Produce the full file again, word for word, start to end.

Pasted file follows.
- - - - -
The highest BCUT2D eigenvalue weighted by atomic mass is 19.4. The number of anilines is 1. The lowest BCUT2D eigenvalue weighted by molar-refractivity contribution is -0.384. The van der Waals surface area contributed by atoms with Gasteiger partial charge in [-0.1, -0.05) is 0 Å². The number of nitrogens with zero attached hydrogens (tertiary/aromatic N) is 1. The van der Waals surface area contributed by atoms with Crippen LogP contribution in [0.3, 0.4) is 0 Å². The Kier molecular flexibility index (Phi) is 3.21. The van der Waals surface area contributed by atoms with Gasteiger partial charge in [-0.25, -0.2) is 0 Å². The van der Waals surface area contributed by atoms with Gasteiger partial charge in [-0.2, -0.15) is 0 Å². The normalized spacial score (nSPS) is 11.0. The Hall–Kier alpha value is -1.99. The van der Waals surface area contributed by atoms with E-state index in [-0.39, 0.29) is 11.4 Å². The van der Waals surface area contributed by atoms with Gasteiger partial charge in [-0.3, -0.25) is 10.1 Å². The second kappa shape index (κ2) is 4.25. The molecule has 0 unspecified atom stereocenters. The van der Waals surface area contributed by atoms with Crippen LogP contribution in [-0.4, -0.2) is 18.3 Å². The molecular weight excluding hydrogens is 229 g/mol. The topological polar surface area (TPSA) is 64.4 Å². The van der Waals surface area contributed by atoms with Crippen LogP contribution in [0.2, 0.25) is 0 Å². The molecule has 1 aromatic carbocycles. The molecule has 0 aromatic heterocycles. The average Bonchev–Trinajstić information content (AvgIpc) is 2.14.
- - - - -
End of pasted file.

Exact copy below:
The highest BCUT2D eigenvalue weighted by atomic mass is 19.4. The number of anilines is 1. The lowest BCUT2D eigenvalue weighted by molar-refractivity contribution is -0.384. The van der Waals surface area contributed by atoms with Gasteiger partial charge in [-0.1, -0.05) is 0 Å². The number of nitrogens with zero attached hydrogens (tertiary/aromatic N) is 1. The van der Waals surface area contributed by atoms with Crippen LogP contribution in [0.3, 0.4) is 0 Å². The Kier molecular flexibility index (Phi) is 3.21. The van der Waals surface area contributed by atoms with Gasteiger partial charge in [-0.25, -0.2) is 0 Å². The van der Waals surface area contributed by atoms with Gasteiger partial charge in [-0.2, -0.15) is 0 Å². The normalized spacial score (nSPS) is 11.0. The Hall–Kier alpha value is -1.99. The van der Waals surface area contributed by atoms with E-state index in [-0.39, 0.29) is 11.4 Å². The van der Waals surface area contributed by atoms with Gasteiger partial charge in [-0.3, -0.25) is 10.1 Å². The second kappa shape index (κ2) is 4.25. The molecule has 0 unspecified atom stereocenters. The van der Waals surface area contributed by atoms with Crippen LogP contribution in [-0.4, -0.2) is 18.3 Å². The molecular weight excluding hydrogens is 229 g/mol. The topological polar surface area (TPSA) is 64.4 Å². The van der Waals surface area contributed by atoms with Crippen LogP contribution in [0.2, 0.25) is 0 Å². The molecule has 1 aromatic carbocycles. The molecule has 0 aromatic heterocycles. The average Bonchev–Trinajstić information content (AvgIpc) is 2.14.